Guessing when President Trump would turn presidential, and when Republicans would stand up to him, started as exercises in wishful thinking and soon became the stuff of sarcastic memes. At some point during the Trump presidency — the impeachment, perhaps — even the most optimistic observers would have to confess neither was going to happen.

Now we are told Republicans are “humoring” Trump so he can process his loss — or maybe to keep him from sabotaging the Republican candidates in the Senate runoffs in Georgia. Then again, maybe the Republicans play along out of fear of the MAGA crowd’s fury. Not to worry, we are told. Soon it will be settled, and Republicans will move on. The fond hope for Republicans to return to Earth 1 and find their spines would be funny if not so tragic for democracy.

Does anyone imagine Trump will ever accept that he lost fair and square? Of course not, and, therefore, the Republican Party will be forced to agree for the foreseeable future. If not, the Trumpian, red-hatted horde will descend — taunting and maybe seeking to primary incumbents who dare to recognize reality. Right-wing media certainly will continue to host him, giving him a platform to hector Republicans who acknowledge after the inauguration that President Joe Biden is, well, president. For right-wing media, the imperative will be to live in Trump-in-exile land lest he start up a competitive network and take his audience with him. The conspiracies and phony claims of fraud will go on for years.

Watch the Senate hard-liners reject nominees, filibuster legislation, fail to show up to the State of the Union, perpetuate baseless conspiracies and otherwise deny Biden the respect he and his office deserve. There will always be an excuse for this crowd to take sides with Trump against democracy and reality: If they anger him, they won’t be able to raise money for 2022. If they poke the bear, he might run for office in 2024 — maybe as an independent. (Really, if he has his supporters, why does he need the GOP?) And if it is not Trump, whom Republicans cower before, they might feel compelled to come on bended knee before whichever one of the princelings becomes the next MAGA figurehead.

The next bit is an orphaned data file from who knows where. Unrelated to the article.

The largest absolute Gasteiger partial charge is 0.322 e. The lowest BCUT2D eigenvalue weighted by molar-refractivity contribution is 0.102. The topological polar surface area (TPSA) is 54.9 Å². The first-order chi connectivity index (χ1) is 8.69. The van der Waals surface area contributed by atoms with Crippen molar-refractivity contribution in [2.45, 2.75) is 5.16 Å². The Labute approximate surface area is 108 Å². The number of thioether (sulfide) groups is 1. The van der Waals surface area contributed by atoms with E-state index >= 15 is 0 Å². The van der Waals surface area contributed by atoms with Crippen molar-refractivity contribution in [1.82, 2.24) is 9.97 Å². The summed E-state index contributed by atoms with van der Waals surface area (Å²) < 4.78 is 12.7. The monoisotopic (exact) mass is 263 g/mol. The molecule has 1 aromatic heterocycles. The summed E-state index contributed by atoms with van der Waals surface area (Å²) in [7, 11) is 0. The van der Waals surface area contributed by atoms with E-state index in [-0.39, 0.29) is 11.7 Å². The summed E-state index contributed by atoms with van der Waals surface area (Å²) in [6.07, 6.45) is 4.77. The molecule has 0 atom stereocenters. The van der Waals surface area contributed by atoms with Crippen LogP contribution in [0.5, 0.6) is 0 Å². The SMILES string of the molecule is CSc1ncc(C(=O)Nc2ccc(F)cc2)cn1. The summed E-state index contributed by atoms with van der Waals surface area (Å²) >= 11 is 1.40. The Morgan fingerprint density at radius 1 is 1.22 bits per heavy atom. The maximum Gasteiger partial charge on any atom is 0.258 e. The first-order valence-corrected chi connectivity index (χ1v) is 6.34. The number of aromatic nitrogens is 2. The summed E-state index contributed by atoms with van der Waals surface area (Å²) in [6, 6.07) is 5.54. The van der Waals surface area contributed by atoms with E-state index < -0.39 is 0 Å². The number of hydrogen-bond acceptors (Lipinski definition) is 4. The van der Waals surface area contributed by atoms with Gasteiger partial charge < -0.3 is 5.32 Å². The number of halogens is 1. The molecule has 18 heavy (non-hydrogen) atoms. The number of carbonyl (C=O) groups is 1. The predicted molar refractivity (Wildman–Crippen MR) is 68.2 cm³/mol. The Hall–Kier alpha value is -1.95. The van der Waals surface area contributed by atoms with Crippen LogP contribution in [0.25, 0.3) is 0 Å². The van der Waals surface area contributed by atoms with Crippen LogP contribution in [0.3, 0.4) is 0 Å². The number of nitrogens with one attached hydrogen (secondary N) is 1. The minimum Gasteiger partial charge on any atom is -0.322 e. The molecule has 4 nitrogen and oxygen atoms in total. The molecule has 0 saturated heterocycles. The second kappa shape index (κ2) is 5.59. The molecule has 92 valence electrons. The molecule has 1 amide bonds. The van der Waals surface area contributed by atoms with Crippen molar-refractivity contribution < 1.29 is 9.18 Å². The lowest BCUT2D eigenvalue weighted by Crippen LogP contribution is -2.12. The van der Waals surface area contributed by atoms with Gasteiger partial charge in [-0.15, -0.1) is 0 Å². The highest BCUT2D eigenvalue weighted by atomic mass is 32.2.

Trump will likely threaten to or might actually run in 2024, freezing fundraising and staging a repeat of the 2016 primary disaster. Potential Republican candidates such as Sen. Ted Cruz (Tex.) will probably be inclined to suck up to Trump, hoping that they will inherit the Trump constituency. (Cruz might recall it was pols such as himself who provoked the MAGA voters to rise up and choose Trump; a slick, Ivy League-educated lawyer pretending to be loopy is nothing compared with the real thing.)

Well, Trump might wind up getting prosecuted for financial crimes, you say? That will only make him the subject of even greater pity and adulation. Any conviction would be viewed as illegitimate, conferring even greater martyrdom on him. (In Florida, I hear it is hard to vote if you are a felon.)

Maybe the MAGA crowd will tire of the aging reality TV star. (Eventually “The Apprentice” was taken off the air as ratings declined.) Maybe someone even less tethered to reality — looking at you, Donald Jr. — will emerge. If that person is effective, the spineless Republican politicians may go traipsing after that cult leader.

What options do Republicans have?

First, the band of reality-based Republicans (easily identified as the people who admit Biden won) could decide they’ve had enough. (More than one reader has suggested that if a group of three or four refuses to caucus with either side, they’d hold the balance of power and run the Senate.) The party at that point might splinter or suffer ongoing convulsions as the two sides (one pro-reality and pro-democracy, the other anti-both) fight it out.

Second, Republicans’ bad behavior might bring on more losses in 2022 as voters decide divided government with a delusional, obstructionist party is worse than one-party government. Then, perhaps, the self-correction might take place.

However, I think a third scenario is most likely: Republicans will by and large insist Trump was robbed, use that to rationalize complete obstruction of the Biden administration, and limp along as they incite their base through one feigned outrage and fake scandal after another. It simply is not in their nature to confront the real problem, namely that they are tied to a shriveling demographic that they think can only be ginned up by ever-more outrageous lies and authoritarian gambits. And let’s face it: There are not a lot of creative, idealistic young people racing to join the Republican Party to save them from themselves. What you see now — a cowardly, authoritarian-minded and overwhelmingly White Republican Party — is not likely to change anytime soon.

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Distrust in the Trump administration has turned into distrust of science, adding to an already powerful anti-vaccine movement. (The Washington Post)

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